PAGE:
My husband and I go to garage sales and thrift shops quite frequently. He’s very tall and slender and a hard fit for clothing, especially dress shirts. He’s a 16 X 37 shirt. Custom shirts are expensive and lend themselves only to an annual or semi-annual treat. In the meantime, we find great designer shirts on our GS and thrift shop excursions. I’m always amazed at how many great, designer shirts that are missing a button make it to a donation pile somewhere. Lucky us!
As a long time sewer, I’ve noticed that buttons have gotten expensive – especially if you need just one. In addition, matching buttons to a ready-made shirt or pair of pants is a challenge. I can’t seem to find a good dress shirt button that even comes close to the original. Basic white or opaque buttons don’t have the same shape or curvature. Tortoise-types are the wrong color and would definitely stand out.
This may sound a bit Depression-era, but I find it best just to remove buttons from an older shirt or go to a thrift shop, buy a not so fabulous shirt, take off the buttons and put them on the better shirt.
Assuming you love the shirt, are committed to managing your expenses, and have basic white or beige thread, a needle and scissors, your investment is:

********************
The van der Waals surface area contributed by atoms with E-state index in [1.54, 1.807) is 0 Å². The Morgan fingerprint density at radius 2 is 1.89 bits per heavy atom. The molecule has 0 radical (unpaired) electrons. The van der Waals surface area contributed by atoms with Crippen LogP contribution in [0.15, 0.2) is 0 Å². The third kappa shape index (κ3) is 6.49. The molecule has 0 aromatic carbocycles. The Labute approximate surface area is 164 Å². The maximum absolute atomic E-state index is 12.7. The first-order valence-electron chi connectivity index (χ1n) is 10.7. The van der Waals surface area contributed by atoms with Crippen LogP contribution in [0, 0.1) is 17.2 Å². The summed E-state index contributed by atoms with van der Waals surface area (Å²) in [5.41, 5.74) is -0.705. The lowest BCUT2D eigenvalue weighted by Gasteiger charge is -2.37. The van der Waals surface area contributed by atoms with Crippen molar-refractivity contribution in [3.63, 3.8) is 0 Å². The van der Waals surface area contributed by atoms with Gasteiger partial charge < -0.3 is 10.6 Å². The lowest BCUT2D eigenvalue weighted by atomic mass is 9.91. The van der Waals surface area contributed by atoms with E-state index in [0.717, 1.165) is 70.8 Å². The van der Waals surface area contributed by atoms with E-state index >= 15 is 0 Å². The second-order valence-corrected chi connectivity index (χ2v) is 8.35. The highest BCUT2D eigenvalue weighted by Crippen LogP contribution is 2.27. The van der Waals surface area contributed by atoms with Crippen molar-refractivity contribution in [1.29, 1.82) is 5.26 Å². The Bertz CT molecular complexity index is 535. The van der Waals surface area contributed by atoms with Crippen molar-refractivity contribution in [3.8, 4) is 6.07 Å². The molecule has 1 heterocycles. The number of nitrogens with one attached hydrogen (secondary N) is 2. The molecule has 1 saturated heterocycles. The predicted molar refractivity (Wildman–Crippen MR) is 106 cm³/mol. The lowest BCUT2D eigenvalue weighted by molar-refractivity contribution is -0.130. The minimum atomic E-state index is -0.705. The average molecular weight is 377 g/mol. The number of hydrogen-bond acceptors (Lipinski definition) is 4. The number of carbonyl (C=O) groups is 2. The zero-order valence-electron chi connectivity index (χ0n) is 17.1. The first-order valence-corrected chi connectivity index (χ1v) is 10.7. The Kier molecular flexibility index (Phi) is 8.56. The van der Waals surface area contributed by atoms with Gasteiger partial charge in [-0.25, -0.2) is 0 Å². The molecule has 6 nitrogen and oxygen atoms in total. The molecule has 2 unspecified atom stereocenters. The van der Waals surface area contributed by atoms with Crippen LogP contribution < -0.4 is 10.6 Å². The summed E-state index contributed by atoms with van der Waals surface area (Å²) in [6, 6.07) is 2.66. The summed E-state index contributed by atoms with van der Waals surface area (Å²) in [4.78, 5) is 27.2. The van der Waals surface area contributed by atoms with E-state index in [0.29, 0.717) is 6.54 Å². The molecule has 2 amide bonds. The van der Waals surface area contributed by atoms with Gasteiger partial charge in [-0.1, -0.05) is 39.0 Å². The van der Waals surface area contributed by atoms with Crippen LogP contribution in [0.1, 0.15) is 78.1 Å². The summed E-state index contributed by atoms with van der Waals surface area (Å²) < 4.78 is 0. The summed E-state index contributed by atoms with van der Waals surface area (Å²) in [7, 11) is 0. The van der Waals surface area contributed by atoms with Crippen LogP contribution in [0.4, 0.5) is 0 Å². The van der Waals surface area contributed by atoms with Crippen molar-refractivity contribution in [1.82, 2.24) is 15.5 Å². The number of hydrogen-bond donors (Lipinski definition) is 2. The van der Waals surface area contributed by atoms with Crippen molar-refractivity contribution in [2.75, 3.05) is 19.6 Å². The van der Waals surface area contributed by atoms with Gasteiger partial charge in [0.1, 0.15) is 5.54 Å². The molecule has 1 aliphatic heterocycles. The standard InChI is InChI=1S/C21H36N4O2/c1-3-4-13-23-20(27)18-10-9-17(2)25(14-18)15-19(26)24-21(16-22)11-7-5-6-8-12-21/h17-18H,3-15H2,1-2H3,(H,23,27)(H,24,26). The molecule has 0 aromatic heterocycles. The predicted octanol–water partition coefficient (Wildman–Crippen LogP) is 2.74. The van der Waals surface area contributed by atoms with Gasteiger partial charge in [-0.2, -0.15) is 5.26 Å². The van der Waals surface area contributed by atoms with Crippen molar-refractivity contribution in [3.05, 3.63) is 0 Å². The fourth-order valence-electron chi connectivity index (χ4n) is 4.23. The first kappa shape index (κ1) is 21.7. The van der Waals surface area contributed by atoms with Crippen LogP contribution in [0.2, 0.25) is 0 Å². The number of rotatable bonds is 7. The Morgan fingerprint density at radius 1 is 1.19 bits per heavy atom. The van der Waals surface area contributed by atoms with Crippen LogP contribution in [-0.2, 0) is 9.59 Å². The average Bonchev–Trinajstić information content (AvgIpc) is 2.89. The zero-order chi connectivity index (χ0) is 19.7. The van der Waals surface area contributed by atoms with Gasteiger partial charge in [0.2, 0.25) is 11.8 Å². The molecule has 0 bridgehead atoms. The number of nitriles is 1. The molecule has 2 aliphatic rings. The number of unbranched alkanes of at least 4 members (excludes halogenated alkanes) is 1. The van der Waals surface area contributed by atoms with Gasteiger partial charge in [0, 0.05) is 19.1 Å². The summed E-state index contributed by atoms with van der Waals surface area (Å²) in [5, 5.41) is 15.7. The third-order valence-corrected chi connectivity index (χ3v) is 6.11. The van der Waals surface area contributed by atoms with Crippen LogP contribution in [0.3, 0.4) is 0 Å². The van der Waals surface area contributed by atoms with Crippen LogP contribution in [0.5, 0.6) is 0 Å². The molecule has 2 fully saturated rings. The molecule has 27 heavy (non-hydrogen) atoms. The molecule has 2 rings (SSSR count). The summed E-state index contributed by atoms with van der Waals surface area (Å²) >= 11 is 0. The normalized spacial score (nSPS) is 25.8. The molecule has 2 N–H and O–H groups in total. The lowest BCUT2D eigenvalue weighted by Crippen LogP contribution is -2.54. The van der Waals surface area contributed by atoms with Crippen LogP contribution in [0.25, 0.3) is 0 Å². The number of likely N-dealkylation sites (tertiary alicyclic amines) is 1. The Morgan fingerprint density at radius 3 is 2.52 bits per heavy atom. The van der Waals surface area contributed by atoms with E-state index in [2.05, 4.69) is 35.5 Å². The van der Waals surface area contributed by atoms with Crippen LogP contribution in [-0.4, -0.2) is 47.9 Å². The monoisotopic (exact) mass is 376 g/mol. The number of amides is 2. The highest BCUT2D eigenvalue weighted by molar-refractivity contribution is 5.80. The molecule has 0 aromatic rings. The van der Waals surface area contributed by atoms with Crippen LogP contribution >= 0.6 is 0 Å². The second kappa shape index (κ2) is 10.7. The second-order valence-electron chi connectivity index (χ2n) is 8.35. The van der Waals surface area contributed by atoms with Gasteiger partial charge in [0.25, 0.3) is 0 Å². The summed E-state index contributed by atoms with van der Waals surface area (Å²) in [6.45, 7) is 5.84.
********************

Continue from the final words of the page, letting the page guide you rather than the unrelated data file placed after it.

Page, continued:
Time to go to the thrift shop but that can be scheduled with other errands.
Time to sew the shirt buttons on. This depends on how many you are replacing. It takes me 3 minutes per button to remove old and replace with new. I can do this while watching White Collar, Dancing with the Stars or Modern Family. A bit hard while watching the Olympics or the Tour de France…
OK, A bit of extra time if your mind has to process through putting non-Daniel Cremieux buttons on a real Daniel Creimeux shirt. (I love his shirts!). Some people just can’t shake that off for some reason. The math helps me get over that quickly.
Money: Could be free if you are using an old shirt. Could be $5-$7 for the thrift shop shirt vs $35 – $50 or more for a better man’s dress shirt.
Yes, ready-made clothes are plentiful.
Yes, you can just donate the shirt and get the donation deduction and move on with a brand new replacement shirt.
Yes, you can say buying a new shirt is worth the time you save in working through this process.
Or, you can take a moment, think through what you can and cannot do, and perhaps choose to repair and save $25 or more through some simple steps and different decision making processes.
Don’t know how to sew on a button? Visit: http://www.wikihow.com/Sew-a-Button